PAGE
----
The pressure cylinders 15-18 are shown in FIGS. 1-5 somewhat obliquely positioned in a direction inwardly towards th portion 2,3. It is emphasized that this position is not specific for the invention and the pressure cylinders can be arranged in all possible ways in connection to the vehicle design in question. For example, it is possible to mount the pressure cylinders essentially horizontally, the movement from the axles 10,11 being transferred to the piston rods 20 via pivoted bell cranks or the like.

With the tractor 1 shown in perspective, FIG. 6 shows diagrammatically a pressure medium system, generally denoted by the numeral 25, in connection with the pressure cylinders 15-18, the other denotations being the same as previously. The pressure cylinders 15-18 are shown as being single-acting, with pistons 15'-18' and pressure chambers 15"-18". From each pressure chamber 15"-18" extend pressure pipes 26,29, connected to a distribution valve 30 with a setting knob 31. The distribution valve 30 is built up as a hermetically closed valve means with a valve body (not shown) which, by means of the setting knob 31, can be put into different predetermined positions for separate connecting combinations between the pressure pipes 26-29, which will be more closely dealt with in the following:

A four-way type resetting valve 34, having feed pipe 35 and return pipe 36, is coupled by the branch pipes 32,33 in a shunt connection over the pressure pipes 26,27. The feed pipe 35 is coupled to a pressure medium pump 37 having a return pipe 38 opening out into a pressure medium container 39.

Branch pipes 40-43 are further connected to each of the pressure pipes 26-28, the branch pipes opening out into the pressure medium container 39 and having series connected return valves 44 which function as re-filling means for cavities arising due to possible leakage in the pressure medium system 25. Further non-specified devices of known type, e.g. oil filling or bleed nipples and the like can be provided in connection with the pressure cylinders 15-18 or the pressure medium system 25 for inspection and service etc. It is a provision for the continued description that all pressure chambers 15"-18" in the pressure cylinders 15-18 as well as all the pipes and means in the pressure medium system 25 are completely filled with a suitable pressure medium, e.g. hydraulic oil 45, which also comes up to a suitable level in the pressure medium container 39.

The distribution valve 30 is as previously mentioned adapted for manual adjustment in different positions, corresponding to predetermined connection combinations between the pressure pipes 26-28, which in their turn provide different ways for co-action between the pressure cylinders 15-18. In FIG. 6, five such positions have been noted on the distribution valve 30 with the letter designations A, B, C, D, E, these positions being clarified by schematic diagrams in FIGS. 7-11, the corresponding letter designation being given in the appropriate diagram. FIG. 7 thus shows a connection combination A in which the pressure cylinder 15 for the front axle 10 is connected to the pressure cylinder 17 for the rear axle 11, both cylinders being on the same side of the vehicle. The same condition prevails for the pressure cylinders 16,18 on the other side of the vehicle.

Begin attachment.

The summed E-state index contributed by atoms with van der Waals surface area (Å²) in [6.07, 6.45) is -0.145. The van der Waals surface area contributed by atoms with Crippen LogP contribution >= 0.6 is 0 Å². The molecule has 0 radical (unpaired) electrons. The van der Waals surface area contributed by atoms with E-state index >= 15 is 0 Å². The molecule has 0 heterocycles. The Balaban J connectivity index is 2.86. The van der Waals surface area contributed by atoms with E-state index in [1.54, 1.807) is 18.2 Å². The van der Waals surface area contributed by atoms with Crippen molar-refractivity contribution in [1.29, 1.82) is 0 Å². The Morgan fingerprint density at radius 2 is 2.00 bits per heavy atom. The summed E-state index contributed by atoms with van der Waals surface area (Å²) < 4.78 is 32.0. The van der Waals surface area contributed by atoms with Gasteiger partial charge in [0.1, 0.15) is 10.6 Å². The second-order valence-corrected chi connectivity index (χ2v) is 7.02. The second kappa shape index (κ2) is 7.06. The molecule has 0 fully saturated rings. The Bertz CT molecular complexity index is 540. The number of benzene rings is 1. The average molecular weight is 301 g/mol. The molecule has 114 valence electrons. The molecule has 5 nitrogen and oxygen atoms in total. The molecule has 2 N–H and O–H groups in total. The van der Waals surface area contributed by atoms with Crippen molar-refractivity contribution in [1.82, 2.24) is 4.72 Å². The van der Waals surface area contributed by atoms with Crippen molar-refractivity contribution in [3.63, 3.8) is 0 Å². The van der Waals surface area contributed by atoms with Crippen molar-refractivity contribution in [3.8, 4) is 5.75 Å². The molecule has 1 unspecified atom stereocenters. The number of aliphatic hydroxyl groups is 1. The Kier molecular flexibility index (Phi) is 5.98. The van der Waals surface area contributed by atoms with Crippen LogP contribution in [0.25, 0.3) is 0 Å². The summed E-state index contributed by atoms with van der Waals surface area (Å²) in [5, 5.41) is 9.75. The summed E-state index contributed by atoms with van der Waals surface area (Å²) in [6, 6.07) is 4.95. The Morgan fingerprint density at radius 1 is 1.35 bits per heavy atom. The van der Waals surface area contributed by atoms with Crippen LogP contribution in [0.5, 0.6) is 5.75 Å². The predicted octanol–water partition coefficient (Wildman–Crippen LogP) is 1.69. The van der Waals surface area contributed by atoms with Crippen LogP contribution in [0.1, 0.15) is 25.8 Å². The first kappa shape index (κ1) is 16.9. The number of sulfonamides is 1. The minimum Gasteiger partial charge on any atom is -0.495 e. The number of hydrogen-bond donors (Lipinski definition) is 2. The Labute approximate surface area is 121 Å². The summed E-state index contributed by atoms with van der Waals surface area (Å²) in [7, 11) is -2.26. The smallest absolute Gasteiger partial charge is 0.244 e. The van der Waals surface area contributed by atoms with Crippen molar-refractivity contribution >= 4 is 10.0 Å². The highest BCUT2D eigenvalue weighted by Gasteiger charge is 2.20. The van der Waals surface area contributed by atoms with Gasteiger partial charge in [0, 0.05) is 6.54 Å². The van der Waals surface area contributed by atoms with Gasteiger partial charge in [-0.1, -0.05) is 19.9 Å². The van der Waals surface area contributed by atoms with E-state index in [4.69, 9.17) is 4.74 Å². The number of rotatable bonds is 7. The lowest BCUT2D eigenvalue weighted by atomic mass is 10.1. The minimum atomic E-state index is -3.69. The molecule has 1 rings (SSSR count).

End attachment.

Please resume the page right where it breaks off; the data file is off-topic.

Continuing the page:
From FIG. 6, it will then be seen that raising the front wheel 6, for example, as shown in FIG. 4 caused a flow of oil from the pressure cylinder 15 to the pressure cylinder 17 via the pressure pipe 26, the distributing valve 30 and the pressure pipe 28. If it is assumed that all the pressure cylinders 15-18 are dimensioned alike, the piston rod 20 in the cylinder 17 will be pressed down as much as the piston rod in the cylinder 15 is pressed upward while passing over an obstruction 46 (FIG. 4). If the angle of slope for the front axle 10, on passing over the obstruction 46 is assumed to be α1, then the driver portion 2 and the engine portion 3 respectively, assume, on the condition that they lie approximately in line with each other, an angle of slope α2, in relation to a plumb line 47, which is only about half the size of the angle α1. The relationship is analogous when the rear wheel 8 passes over the obstacle 46 during the continued travel of the tractor (FIG. 4). In other words, the tractor chassis is only exposed to half the slope which the chassis would otherwise have taken up if there had been rigid connections between the axles 10,11 and the chassis.